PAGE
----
“The most important purpose of these kinds of centres is the creation of trust”, explains Microsoft’s Glenn Pittaway. “Governments can come here to understand how we work, so they know they can trust us. We’re giving them secure access to Microsoft source codes, mainly for the Office applications and Windows operating system.”
“This new transparency centre moves a lot of Microsoft’s weight to Brussels”, says Microsoft BeLux Tech Director Bruno Schroder. The building also houses an Executive Briefing Centre and an Innovation Centre. “Brussels is the centre for so many governmental organisations. So it is the perfect place for bringing people together, and for showing that we do what we promise, and that we deserve your trust with our advanced security and cloud services.
"Digital security is a core value"
“Digital security is one of the core values of today’s digitalised world”, argues Digital Agenda Minister Alexander De Croo. “Tech giants and governments should work together to safeguard our achievements and our freedom.” Minister De Croo hopes that the transparency centre will contribute to this cause. Extra security measures were taken around the new Microsoft facility, to prevent the leaking of sensitive information. For example, government representatives are not allowed to use their own devices near the source code access rooms.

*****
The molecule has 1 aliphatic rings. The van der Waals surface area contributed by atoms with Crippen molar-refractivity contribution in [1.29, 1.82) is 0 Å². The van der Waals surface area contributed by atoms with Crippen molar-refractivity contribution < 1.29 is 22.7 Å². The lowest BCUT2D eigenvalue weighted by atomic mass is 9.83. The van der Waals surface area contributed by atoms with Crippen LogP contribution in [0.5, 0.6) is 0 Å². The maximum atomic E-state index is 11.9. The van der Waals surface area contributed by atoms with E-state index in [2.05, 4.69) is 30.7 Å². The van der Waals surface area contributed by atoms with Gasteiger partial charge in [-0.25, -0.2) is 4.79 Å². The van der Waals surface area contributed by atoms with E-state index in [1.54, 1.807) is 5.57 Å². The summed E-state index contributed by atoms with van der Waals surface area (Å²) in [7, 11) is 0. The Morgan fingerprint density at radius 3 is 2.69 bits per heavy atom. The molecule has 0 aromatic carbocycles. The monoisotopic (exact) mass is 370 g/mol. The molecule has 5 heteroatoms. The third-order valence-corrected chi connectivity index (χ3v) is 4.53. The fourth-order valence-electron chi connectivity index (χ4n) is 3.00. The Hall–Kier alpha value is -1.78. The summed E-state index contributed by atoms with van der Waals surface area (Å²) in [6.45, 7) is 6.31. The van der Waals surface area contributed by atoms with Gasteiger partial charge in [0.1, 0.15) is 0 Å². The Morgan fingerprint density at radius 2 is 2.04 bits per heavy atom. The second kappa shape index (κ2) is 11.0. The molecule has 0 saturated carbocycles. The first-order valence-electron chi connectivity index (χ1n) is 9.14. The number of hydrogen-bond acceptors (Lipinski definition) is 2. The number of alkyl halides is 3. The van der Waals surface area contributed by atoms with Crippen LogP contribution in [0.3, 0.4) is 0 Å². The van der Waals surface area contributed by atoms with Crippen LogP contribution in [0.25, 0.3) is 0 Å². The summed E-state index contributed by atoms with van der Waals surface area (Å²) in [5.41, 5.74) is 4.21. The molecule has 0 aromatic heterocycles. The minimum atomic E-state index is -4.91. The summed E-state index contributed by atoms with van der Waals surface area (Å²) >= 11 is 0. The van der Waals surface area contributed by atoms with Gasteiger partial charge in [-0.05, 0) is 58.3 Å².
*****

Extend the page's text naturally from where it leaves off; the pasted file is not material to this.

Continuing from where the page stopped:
The digital minister announced that, in a few weeks, he will be launching a cabinet proposition about open data. This entails that governments should provide access to parts of their data by 2020, limited by privacy and security principles, of course. The proposition is a part of the larger-scale Digital Belgium Plan drawn up by Minister De Croo.
Several European, Middle-Eastern, and African governments have access to the transparency centre through the GSP. Nevertheless, Microsoft plans to build more of these local facilities elsewhere. In Belgium, about 400 people work for the American tech giant.